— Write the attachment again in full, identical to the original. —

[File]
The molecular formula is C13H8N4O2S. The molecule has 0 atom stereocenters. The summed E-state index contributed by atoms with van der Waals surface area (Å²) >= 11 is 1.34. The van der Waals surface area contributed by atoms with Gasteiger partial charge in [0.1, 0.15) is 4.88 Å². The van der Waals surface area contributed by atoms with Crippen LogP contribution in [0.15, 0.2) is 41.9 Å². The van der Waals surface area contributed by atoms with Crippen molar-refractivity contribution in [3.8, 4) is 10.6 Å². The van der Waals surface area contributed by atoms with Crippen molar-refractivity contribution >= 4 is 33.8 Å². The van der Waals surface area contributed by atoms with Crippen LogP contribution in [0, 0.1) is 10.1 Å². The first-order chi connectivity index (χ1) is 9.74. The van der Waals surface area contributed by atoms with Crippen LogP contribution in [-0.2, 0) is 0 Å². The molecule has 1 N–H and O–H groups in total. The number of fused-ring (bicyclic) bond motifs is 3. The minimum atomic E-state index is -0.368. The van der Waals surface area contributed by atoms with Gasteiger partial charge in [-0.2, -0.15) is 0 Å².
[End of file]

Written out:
The molecular formula is C13H8N4O2S. The molecule has 0 atom stereocenters. The summed E-state index contributed by atoms with van der Waals surface area (Å²) >= 11 is 1.34. The van der Waals surface area contributed by atoms with Gasteiger partial charge in [0.1, 0.15) is 4.88 Å². The van der Waals surface area contributed by atoms with Crippen LogP contribution in [0.15, 0.2) is 41.9 Å². The van der Waals surface area contributed by atoms with Crippen molar-refractivity contribution in [3.8, 4) is 10.6 Å². The van der Waals surface area contributed by atoms with Crippen molar-refractivity contribution >= 4 is 33.8 Å². The van der Waals surface area contributed by atoms with Crippen LogP contribution in [0, 0.1) is 10.1 Å². The first-order chi connectivity index (χ1) is 9.74. The van der Waals surface area contributed by atoms with Crippen LogP contribution in [-0.2, 0) is 0 Å². The molecule has 1 N–H and O–H groups in total. The number of fused-ring (bicyclic) bond motifs is 3. The minimum atomic E-state index is -0.368. The van der Waals surface area contributed by atoms with Gasteiger partial charge in [-0.2, -0.15) is 0 Å².